A $4,500 emergency effort to shore up the Lackawanna Mill before the snow flies is under way, with the Town Council approving the project in a unanimous vote Monday night.
Town officials said the historic mill is “dangerously close to requiring major repairs.”
The ore shoot is twisted and a gaping hole is in the roof.
Silverton engineer Mark Mackie told town officials that the ore shoot appears substantially more twisted than it was in 2005 and is unlikely to survive the winter if it isn’t repaired.
Silverton contractor Pete Maisel submitted a bid of $4,500 to stabilize the structure and the Town Council gave its go-ahead Monday night.
Town Planner Adam Sickmiller noted the urgency of the project.
“The town has a building right now that should probably be condemned,” he said.
Sickmiller said he has been mining various agencies across the state for funding for the emergency repairs, but has yet to hit pay dirt.
He said the Bureau of Land Management, which has some interest in the property due to a tangled title, did express some interest in helping out.
“But I’m thinking the snow will fall faster than the BLM will move,” Sickmiller said, suggesting the project can’t wait till spring.
Town Trustee Pat Swonger said the Lackawanna is a case of the town “not taking care of what we’ve got.
“We have a major property that’s falling apart,” Swonger said. He said the town needs to get a plan for the structure and not just do emergency repairs every four or five years to keep it from falling down.
“It’s an historic property,” Swonger said. “There’s a certain obligation that comes with that.”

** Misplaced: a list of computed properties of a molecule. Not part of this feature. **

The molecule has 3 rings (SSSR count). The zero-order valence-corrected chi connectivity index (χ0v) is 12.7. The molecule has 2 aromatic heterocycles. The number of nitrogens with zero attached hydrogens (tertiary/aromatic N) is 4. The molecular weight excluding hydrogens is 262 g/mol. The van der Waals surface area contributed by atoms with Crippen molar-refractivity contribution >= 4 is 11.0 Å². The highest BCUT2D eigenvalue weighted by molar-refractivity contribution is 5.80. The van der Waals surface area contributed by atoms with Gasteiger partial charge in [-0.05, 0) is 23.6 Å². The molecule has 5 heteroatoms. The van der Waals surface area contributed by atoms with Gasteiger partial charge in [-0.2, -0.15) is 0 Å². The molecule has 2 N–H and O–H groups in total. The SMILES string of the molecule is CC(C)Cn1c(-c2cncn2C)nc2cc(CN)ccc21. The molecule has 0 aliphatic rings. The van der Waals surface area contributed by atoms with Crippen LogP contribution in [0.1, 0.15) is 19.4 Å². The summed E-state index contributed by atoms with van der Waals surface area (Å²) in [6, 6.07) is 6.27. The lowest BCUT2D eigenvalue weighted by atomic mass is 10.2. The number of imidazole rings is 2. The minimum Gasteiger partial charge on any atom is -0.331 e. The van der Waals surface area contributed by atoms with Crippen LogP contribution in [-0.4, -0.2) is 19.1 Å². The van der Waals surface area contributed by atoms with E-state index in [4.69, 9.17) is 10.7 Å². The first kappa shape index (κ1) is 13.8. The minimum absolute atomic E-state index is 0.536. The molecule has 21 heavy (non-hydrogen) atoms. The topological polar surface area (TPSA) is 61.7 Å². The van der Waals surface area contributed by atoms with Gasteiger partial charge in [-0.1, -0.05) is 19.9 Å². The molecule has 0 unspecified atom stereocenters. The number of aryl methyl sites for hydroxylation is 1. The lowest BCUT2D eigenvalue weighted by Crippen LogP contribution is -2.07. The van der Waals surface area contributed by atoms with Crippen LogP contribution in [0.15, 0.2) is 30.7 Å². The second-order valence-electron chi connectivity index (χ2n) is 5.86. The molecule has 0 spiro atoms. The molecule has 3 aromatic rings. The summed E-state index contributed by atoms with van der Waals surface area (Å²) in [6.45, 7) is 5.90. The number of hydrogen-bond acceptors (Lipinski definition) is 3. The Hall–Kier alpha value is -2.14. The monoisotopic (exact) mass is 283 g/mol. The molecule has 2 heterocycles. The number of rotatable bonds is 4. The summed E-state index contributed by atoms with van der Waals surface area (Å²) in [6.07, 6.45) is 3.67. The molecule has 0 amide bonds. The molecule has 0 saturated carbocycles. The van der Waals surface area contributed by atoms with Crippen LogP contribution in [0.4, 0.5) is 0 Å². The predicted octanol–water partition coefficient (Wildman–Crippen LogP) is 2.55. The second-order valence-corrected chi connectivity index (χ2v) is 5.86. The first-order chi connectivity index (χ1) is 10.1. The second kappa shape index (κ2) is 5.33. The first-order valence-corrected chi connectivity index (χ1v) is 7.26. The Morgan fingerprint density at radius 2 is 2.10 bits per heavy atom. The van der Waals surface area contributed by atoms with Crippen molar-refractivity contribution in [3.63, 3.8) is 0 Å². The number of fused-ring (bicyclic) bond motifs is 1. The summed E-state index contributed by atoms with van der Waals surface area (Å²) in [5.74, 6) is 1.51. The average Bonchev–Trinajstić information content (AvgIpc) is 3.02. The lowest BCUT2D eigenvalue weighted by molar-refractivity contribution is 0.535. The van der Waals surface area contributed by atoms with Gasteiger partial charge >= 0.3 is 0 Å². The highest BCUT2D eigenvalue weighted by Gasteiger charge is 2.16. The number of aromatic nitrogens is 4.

The Lackawanna Mill was built in 1928 and operations continued intermittently through 1969, during which time gold, silver, lead, copper, zinc and tungsten were recovered from ore.
Early in 2005 the Town of Silverton’s Board of Trustees began to realize that although the Lackawanna mill is a possible liability and potential maintenance problem, it just might be an asset for the future of Silverton. Silverton acquired the mill when it purchased the Lackawanna Placer with Great Outdoors Colorado (GOCO) funds, adding property adjacent to Silverton’s Kendall Mountain Recreation Area.
Although most of the mill is located on the Lackawanna Placer, a portion of the building straddles BLM property to the northwest.
The mill building has been the victim of the elements since its closure in 1969. Some roof repair and timber stabilization have been done, but in order to use the structure for any future public uses, major restoration and remodeling is necessary, a 2005 report by former Town Planner Beverly Kaiser said.